*22nd on the World’s 50 Best Restaurants list*
Sustainable Japanese artwork (food).
MENU HIGHLIGHTS Magnolia ice cream; bread of the forest; langoustine
AMBIANCE Every guest is a king
SERVICE Ideal (and beyond)
WOULD I GO BACK? Yes, once I’ve ticked off everything else on my Japan list, being: Sukiyabashi Jiro, Nihonryori RyuGin, Florilège, Sushi Saito, Takazawa, L’effervescence, La Cime and Il Ristorante Luca Fantin
Narisawa’s menu was designed to be a tribute to Satoyama culture, which is described as a lifestyle where people live and work in harmony with nature, responding to the seasons and only taking the most necessary resources from the earth. The restaurant’s cuisine is self-described as “innovative Satoyama cuisine”, aiming to be beneficial to the body, spirit and the environment. It’s the sort of philosophy that some people take seriously, and other diners (usually the kale-hater-male-meat-eaters) might be found joking: “do you reckon they wrestled this cacao off some native tribe?”
For two people, with three mocktails, we paid A$853. In theory, that was 25,000 Yen each, and then 1,500 Yen for each mocktail. So the set menu meal alone is about A$351 per person.
The first ‘dish’ was a bowl containing a sip’s worth of forest water, resembling the Japanese flag (see picture). This was symbolic of my experience in Japan in general – that they are as proud of their food as their country. And so they should be.
‘Satoyama Scenery and Essence of the Forest’ arrived on a wooden slab, with a cup made of cedar, containing cedar-infused water. The best part of the dish for me was the soy bean yoghurt with dehydrated soy sprinklings (coloured green and white). It was texturally fantastic.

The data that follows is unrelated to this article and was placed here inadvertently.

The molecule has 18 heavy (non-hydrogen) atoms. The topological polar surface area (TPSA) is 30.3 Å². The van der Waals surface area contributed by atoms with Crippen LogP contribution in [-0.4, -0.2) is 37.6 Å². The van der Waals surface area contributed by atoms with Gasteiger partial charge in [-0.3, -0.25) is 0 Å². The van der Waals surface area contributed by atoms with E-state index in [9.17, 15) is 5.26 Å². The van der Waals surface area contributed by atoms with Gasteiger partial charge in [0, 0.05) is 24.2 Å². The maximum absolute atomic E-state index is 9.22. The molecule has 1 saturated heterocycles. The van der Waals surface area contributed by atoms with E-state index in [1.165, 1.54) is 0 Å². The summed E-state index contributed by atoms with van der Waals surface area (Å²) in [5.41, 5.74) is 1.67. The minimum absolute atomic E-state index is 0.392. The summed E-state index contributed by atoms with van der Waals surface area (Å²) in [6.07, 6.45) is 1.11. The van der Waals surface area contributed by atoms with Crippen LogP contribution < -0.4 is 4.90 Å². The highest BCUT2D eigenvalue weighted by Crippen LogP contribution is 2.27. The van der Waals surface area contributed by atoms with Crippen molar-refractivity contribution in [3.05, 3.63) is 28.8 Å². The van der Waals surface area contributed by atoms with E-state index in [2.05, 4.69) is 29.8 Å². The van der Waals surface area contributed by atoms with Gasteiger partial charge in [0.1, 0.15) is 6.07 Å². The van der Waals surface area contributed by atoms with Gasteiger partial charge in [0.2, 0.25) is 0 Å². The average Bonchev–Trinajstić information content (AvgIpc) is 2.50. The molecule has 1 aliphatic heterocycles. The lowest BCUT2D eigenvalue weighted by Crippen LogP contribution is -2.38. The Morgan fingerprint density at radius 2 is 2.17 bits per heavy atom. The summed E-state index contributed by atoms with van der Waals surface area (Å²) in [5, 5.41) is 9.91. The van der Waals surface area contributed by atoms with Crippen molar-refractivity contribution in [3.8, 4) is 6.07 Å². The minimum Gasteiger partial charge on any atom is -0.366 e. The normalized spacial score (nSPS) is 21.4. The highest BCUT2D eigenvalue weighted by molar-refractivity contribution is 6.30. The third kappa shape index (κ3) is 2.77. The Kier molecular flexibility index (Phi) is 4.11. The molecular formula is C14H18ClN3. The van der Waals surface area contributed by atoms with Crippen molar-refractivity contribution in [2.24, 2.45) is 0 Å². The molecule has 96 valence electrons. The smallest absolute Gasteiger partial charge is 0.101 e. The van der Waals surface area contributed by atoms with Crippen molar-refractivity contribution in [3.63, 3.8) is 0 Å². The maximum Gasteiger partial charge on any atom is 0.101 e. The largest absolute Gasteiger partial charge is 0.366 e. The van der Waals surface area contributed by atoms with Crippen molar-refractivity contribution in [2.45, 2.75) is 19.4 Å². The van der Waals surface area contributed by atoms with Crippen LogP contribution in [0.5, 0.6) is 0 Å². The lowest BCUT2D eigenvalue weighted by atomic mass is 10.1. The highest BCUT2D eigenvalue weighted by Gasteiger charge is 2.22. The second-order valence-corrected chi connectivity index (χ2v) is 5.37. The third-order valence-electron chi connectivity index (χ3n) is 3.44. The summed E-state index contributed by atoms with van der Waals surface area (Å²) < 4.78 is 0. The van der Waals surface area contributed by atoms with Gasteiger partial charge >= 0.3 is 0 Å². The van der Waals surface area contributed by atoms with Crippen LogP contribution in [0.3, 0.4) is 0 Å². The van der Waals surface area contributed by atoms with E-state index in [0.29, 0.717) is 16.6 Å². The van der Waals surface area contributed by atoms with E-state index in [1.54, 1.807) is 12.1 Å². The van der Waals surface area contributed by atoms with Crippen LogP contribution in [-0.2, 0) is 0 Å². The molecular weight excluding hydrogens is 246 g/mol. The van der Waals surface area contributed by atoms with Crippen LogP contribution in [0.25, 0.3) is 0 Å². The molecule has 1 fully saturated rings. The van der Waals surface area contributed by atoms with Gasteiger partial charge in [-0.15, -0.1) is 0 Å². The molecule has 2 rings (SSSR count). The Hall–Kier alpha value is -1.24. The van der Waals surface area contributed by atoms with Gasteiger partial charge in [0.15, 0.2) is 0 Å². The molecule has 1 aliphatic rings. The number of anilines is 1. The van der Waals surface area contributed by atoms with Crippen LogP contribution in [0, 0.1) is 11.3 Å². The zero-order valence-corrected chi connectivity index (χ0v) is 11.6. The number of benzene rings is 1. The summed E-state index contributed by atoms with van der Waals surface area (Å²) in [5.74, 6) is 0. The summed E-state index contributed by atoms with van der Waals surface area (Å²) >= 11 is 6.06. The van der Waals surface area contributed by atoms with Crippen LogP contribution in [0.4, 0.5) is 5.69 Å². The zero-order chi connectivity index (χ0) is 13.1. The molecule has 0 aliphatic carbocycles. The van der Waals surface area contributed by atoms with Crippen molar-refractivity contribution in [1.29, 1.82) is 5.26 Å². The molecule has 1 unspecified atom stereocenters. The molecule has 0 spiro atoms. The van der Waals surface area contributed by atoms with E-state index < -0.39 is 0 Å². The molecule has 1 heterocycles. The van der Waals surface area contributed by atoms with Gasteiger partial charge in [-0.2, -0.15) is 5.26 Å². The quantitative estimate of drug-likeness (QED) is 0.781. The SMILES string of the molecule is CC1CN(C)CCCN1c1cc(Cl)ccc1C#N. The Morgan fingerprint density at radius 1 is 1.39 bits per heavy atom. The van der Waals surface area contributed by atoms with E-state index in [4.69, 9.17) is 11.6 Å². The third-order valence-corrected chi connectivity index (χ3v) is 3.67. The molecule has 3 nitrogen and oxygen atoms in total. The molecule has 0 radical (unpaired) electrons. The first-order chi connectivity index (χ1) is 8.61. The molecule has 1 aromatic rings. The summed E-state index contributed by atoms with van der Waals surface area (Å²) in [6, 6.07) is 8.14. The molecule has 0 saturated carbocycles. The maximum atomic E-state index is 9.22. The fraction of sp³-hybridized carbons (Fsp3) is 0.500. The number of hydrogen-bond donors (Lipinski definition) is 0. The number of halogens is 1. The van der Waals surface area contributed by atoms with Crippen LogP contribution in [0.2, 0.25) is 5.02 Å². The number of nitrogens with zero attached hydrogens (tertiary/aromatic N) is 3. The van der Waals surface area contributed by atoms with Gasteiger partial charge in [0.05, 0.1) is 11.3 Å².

Soft-shelled turtle from Saga sounded scary. I’d never eaten turtle before, and it was nothing like crab (I was expecting a similar texture). The closest familiar friend (in terms of flavour) was pork sausage, lovingly coated in terryaki sauce. It was nicely seasoned with sachi pepper and a sprinkle of Lindera (spicy green plant) from Ishikawa.
A Japanese yam from Saga filled with botargo from Fukuoka tasted like a sophisticated tempura potato. Bottarga (also known as botargo) is actually roe, but it had the consistency of pureed dried apricot.
Swimming in a delectable, broth-like white miso soup was a Konagai oyster from Nagasaki. Both Narisawa and Den favoured using the skin of soy milk, known as yuba. I have always been a milk-skin fan, so I loved it.
Spanish Mackerel from Yamaguchin was centred around swirls of Sancho pink pepper and plum sauce, a black olive and spinach sauce, and toasted grains from Gifu. The nicest cooked fish dish I had in Japan. I have also lost my makerel prejudice (I used to dislike it).